• [Show abstract] [Hide abstract]
    ABSTRACT: In primary Crohn's disease (CD), laparoscopic ileocolic resection has been shown to be both feasible and safe, and is associated with improved outcomes in terms of postoperative morbidity and length of hospital stay. At this time, it is unclear whether the laparoscopic approach can be routinely proposed as a safe procedure for patients with complex CD involving localized abscess, fistula or recurrent disease. The aim of this systematic literature review was to assess the feasibility and safety of laparoscopic surgery for complex or recurrent CD. In the current literature, there are nine non-randomized cohort studies, two of which were case-matched. The mean rate of conversion to open laparotomy reported in these series ranged from 7% to 42%. Morbidity rate and hospital stay following laparoscopic resection for complex CD were similar to those for initial resection or for non-complex CD. In summary, even though strong evidence is lacking and more contributions with larger size are needed, the limited experiences available from the literature confirm that the laparoscopic approach for complex CD is both feasible and safe in the hands of experienced IBD surgeons with extensive expertise in laparoscopic surgery. Further studies are required to confirm these results and determine precisely patient selection criteria.
    Journal of Visceral Surgery 12/2013; 150(6). DOI:10.1016/j.jviscsurg.2013.09.004 · 1.32 Impact Factor
  • Source
    [Show abstract] [Hide abstract]
    ABSTRACT: PURPOSE: Minimally invasive surgery is increasingly utilized in treatment for refractory or complicated Crohn's disease, and new developments aim at further reducing the abdominal trauma and improving the outcome. This review evaluates current literature about minimally invasive surgery for patients with Crohn's disease, latest advances in single-incision surgery, and methods of specimen extraction. METHODS: Literature was reviewed with focus on the following topics: indications, surgical procedures, conversions, complications, and short- as well as long-term outcomes of laparoscopic compared to open surgery for refractory, complicated, and recurrent Crohn's disease. RESULTS: Short-term benefits such as shorter hospital stay and faster postoperative recovery are accompanied by long-term benefits such as better cosmetic results and lower treatment-associated morbidity. Single-incision surgery and minimally invasive methods of specimen extraction help to further reduce the surgical trauma and are gradually implemented in the treatment. CONCLUSION: In experienced centers, laparoscopic surgery for Crohn's disease is safe and as feasible as open operations, even for selected cases with operations for complicated or recurrent disease. However, accurate analysis of the data is complicated by the heterogeneity of clinical presentations as well as the variety of performed procedures. Additional long-term data are needed for evaluation of true benefits of the new techniques.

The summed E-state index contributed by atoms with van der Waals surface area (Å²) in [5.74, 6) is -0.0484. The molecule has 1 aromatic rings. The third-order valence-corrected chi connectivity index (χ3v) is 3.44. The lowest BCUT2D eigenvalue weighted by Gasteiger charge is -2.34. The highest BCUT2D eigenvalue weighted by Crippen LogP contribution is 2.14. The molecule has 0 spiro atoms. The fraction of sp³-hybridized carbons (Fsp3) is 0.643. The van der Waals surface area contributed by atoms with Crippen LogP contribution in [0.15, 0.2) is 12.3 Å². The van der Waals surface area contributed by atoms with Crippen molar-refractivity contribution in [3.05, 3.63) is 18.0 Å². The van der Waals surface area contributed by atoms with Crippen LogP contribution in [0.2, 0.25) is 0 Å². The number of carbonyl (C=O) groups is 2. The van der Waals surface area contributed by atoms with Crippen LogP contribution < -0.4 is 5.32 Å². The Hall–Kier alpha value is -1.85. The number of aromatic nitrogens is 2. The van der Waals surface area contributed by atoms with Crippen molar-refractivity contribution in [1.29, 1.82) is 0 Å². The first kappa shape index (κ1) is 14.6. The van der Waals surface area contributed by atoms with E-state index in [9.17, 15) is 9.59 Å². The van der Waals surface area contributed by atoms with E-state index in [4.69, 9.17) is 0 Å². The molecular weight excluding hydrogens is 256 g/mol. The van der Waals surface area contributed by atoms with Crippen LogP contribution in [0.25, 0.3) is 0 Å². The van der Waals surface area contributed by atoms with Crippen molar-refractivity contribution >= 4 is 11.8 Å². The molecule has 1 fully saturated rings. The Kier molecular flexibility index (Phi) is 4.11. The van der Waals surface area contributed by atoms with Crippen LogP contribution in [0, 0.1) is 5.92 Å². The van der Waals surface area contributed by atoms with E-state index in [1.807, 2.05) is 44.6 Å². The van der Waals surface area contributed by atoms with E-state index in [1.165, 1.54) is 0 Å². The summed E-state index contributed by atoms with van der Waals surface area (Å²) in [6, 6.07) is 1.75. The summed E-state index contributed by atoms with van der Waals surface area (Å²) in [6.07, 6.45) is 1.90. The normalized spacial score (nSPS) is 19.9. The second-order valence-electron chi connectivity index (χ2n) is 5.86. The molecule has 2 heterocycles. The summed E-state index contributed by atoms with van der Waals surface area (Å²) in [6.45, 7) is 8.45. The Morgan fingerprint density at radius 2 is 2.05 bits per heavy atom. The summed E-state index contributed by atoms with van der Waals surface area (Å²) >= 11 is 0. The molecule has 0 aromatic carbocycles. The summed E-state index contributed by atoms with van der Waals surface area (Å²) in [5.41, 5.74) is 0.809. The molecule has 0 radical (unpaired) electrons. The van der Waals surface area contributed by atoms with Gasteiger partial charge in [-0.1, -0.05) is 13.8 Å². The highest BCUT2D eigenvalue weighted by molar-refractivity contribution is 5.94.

International Journal of Colorectal Disease 04/2013; 28(5). DOI:10.1007/s00384-013-1684-y · 2.42 Impact Factor